Saturday, 3 March 2012

The Death of Klinghoffer

There are certain works which, because of their structure, hover on the fringes of the operatic form. Works like Berlioz's Damnation of Faust, which the composer didn't intend to be staged but is; or Vaughan Williams morality The Pilgrims Progress which the composer intended to be staged but which critics say is better unstaged. Then of course there are Handel's dramatic oratorios which the composer didn't write to be staged, but which have such strongly dramatic frames of reference that they work on stage.

Now, how would you define a Handelian oratorio - a work with a moral purpose, a mixture of choral and solo dramatic elements where the choruses are as important as the drama but may not actually be part of it, simply providing comment and moral structure, dramatic elements which imply a knowledge of the story and which may take extreme liberties with intercutting time and place.

Now think on to The Death of Klinghoffer and its structure starts to make sense; Adams and Goodman's opera is in fact structured like a Handelian oratorio. A fact which is emphasised by the musical strength of Adams's choruses which are the most consistently musically satisfying part opera and have had a strong life on the own in the concert hall.

Of course, Adams and Goodman intend The Death of Klinghoffer as an opera, to be staged; but when watching the piece it helps to think of this background.

ENO's staging is the first time the work has been fully staged in London (the BBC did concert performances in 2002 and the first UK staging was in 2005 by Scottish Opera). We saw the ENO production on Thursday 1st March at the London Coliseum. Directed by Tom Morris and designed by Tom Pye (sets) and Laura Hopkins (costumes), the production makes as good a case as possible for the staging of the opera. But despite the best efforts of everyone I left the theatre thinking that it would have would just as well as a concert and that still the best ever version is Penny Woolcock's film which is able to respond to the structure with a greater variety of visual images and use some of the sung elements as interior monologue.

Morris set the piece in a single, flexible set onto which projections (video design by Finn Ross) helped underline the different settings; also extensive text captions helped define the time and location of the scenes and included quotations and explanations from the original events.

The opening choruses were done in a beautifully flexible manner with the chorus simply metamorphosing from one identity to the other, thus emphasising the commonality of suffering which was surely Goodman and Adams intentions.

American baritone Christopher played the Captain as a strong, upright and sympathetic figure, for whom the element of compromise at the end over the death of Klinghofer (Alan Opie) comes as a great difficulty. Magiera brought out nicely the complex, troubled undercurrent of the man's thoughts and sang Adams music quite beautifully. He was supported by James Cleverton in the smaller role of the First Officer.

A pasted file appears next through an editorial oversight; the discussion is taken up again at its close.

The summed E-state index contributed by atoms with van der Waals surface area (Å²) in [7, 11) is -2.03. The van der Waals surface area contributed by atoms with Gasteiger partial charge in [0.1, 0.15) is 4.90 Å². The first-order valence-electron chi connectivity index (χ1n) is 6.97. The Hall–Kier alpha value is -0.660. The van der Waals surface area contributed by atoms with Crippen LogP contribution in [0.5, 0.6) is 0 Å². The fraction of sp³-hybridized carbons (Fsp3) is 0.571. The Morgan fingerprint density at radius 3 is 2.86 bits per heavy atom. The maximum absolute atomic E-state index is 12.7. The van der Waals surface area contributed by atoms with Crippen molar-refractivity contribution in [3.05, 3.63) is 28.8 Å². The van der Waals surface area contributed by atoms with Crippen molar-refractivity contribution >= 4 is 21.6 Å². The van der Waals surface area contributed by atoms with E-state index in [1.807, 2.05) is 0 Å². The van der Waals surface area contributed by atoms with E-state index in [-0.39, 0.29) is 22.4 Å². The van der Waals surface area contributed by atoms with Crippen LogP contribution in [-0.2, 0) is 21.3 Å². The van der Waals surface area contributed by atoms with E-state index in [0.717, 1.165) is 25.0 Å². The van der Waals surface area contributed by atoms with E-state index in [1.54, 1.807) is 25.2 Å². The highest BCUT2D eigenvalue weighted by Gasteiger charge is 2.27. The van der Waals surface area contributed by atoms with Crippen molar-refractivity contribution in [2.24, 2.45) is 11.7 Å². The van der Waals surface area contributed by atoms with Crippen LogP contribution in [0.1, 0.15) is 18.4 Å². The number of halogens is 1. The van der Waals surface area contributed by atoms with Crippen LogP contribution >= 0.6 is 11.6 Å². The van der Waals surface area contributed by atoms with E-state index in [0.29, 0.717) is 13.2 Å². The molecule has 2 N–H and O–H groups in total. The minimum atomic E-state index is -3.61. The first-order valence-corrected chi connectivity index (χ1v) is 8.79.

The Hijackers, Molqi, Mamoud, Rambo and Omar, were played by American tenor Edwin Vega, Anglo-Swiss baritone Richard Burkhard, American baritone Sydney Outlaw and Trinity Laban trained dancer Jesse Kovarsky. They formed a very believable group, creating characters with whom you could empathise, young men out of their depth.

Alan Opie was tremendous as Klinghoffer. American mezzo Michaela Martens made a stunning impression as the rather dowdy Marlyn Klinghofer, not only in the heart-breaking scene where she confides in the Captain whilst, unknown to her, her husband is being killed but also in the barnstorming finale aria, the brilliant coup with which Adams and Goodman finish the opera.

Lucy Schaufer, looking alarmingly as if she'd stepped out of the TV series Murder She Wrote made the most of her cameo as the Swiss Grandmother and Kate Miller-Heidke was quite simply brilliant in her cameo as the British dancing girl. If I've got things correct, Australian born Miller-Heidke has a parallel career as a singer songwriter! Kathryn Harries was moving as the Austrian woman who spends the entire duration locked in her cabin. Clare Presland sang the powerful solo for the Palestinian woman.

Whilst Arthur Pita's choreography for Omar was often moving and added greatly to the staging, a lot of the other movement seemed a distraction and the dancing Palestinians in the final chorus of Act 1 were just plain embarrassing.

The chorus were on good form and sang the beautiful choruses quite beautifully. Under Swiss composer Baldur Bronnimann the ENO orchestra played Adams score to the manner born and Bronnimann structured the piece well so that the music flowed naturally.

Though sound designers were credited, the results actually sounded quite natural with none of the artificial balance between voices and orchestra which I'd feared.

One thing struck me when writing this, the high preponderance of American singers in the opera (at least 4 of the principals were American). Its nice to see and hear new faces, but did we really need so many guests? Was there no possibility of getting Christopher Maltman to repeat his portrayal of the Captain, and surely there were a number of British singers who could have shone in these roles?

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